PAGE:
Prime Minister’s wings clipped

Prime Minister’s wings clipped

MASERU-THE Senate on Tuesday finally clipped Prime Minister Thomas Thabane’s powers to rush to the King asking him to dissolve Parliament every time he loses a vote-of-no-confidence.

At least 24 out of the 33 senators voted for the amendment, with five abstaining while two senators opposed the vote. One senator was absent during the vote.
The amendment will now be taken to King Letsie III for royal assent.
The ninth amendment to the Constitution effectively means the Prime Minister will be replaced in Parliament when he loses a no-confidence motion without subjecting the country to fresh elections.
The amendment passed in the lower House of Parliament, the National Assembly, without opposition earlier this year.

The amendment to the constitution came to Parliament by way of a private member’s Bill and was brought by Advocate Lekhetho Rakuoane who leads the Popular Front for Democracy (PFD) party.
This was the first private member’s Bill in Lesotho’s parliament since independence 54 years ago.

The Principal Chief of Kueneng, Peete Lesaoana Peete, who backed the Bill, said politicians should be patriotic and stop being selfish.
Chief Peete said politicians should respect the people who voted them into power.

He said politicians should be serious while handling issues of the country.
“We saw Parliament losing its image due to the hackling that always (takes place) there,” Chief Peete said.
The amendment came to parliament amid signs that the country could go to a fourth election in just seven years as Prime Minister Thomas Thabane faced a possible defeat in the coming no-confidence vote.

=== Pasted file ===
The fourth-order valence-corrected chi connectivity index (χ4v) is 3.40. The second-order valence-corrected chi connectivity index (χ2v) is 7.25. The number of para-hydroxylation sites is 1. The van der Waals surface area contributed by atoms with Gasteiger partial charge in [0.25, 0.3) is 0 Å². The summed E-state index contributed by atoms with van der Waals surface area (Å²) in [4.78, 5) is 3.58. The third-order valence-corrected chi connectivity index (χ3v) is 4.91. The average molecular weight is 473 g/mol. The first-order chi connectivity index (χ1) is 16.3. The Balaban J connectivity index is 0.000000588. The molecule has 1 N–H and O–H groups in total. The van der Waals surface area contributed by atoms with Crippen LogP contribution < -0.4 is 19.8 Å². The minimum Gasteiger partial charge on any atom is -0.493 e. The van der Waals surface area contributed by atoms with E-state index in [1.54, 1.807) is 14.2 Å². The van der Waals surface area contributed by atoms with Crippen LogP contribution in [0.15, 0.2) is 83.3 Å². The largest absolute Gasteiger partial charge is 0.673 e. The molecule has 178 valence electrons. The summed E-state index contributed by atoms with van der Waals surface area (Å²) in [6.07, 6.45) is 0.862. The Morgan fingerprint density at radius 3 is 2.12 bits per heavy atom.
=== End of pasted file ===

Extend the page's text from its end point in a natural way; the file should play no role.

Thabane’s own All Basotho Convention (ABC) party last month agreed on a new coalition government with the Democratic Congress (DC) and two other smaller parties, the Reformed Congress of Lesotho and the Basotho National Party.

Finance Minister Dr Moeketsi Majoro is being tipped to take over as Prime Minister when Thabane steps down.
Pleading with the senators to pass the amendment, Advocate Rakuoane said it was not targeting Thabane as a person since he had already announced that he will retire soon.

The amendment has also changed how a sitting Prime Minister can prorogue Parliament.
Unlike now when he can advise the King to prorogue parliament for up to a year without the approval of the majority of MPs, the amendment requires a two-thirds majority for prorogation to be acceptable.
Also, the prorogation will now last for only two months once it has been approved by parliament.

“In other countries there is a Prorogation Act,” Advocate Rakuoane said.
“We need it too,” he said.
The Principal Chief of Thaba-Bosiu, Chief Khoabane Theko, said giving a Prime Minister too much power was a recipe for disaster.
“The 1993 constitution ruined Lesotho’s democracy by being bossy and giving one person too much unnecessary power,” Chief Theko said.
The Principal Chief of Matsieng, Chief Seeiso Bereng Seeiso, said they should not forget that coalition governments can cause trouble because they are shaky.

Chief Seeiso called for a constitutional provision for coalition governments.
He said the constitution really needs to be reviewed so that the country can be stable.
He said snap elections are very costly.

Nkheli Liphoto

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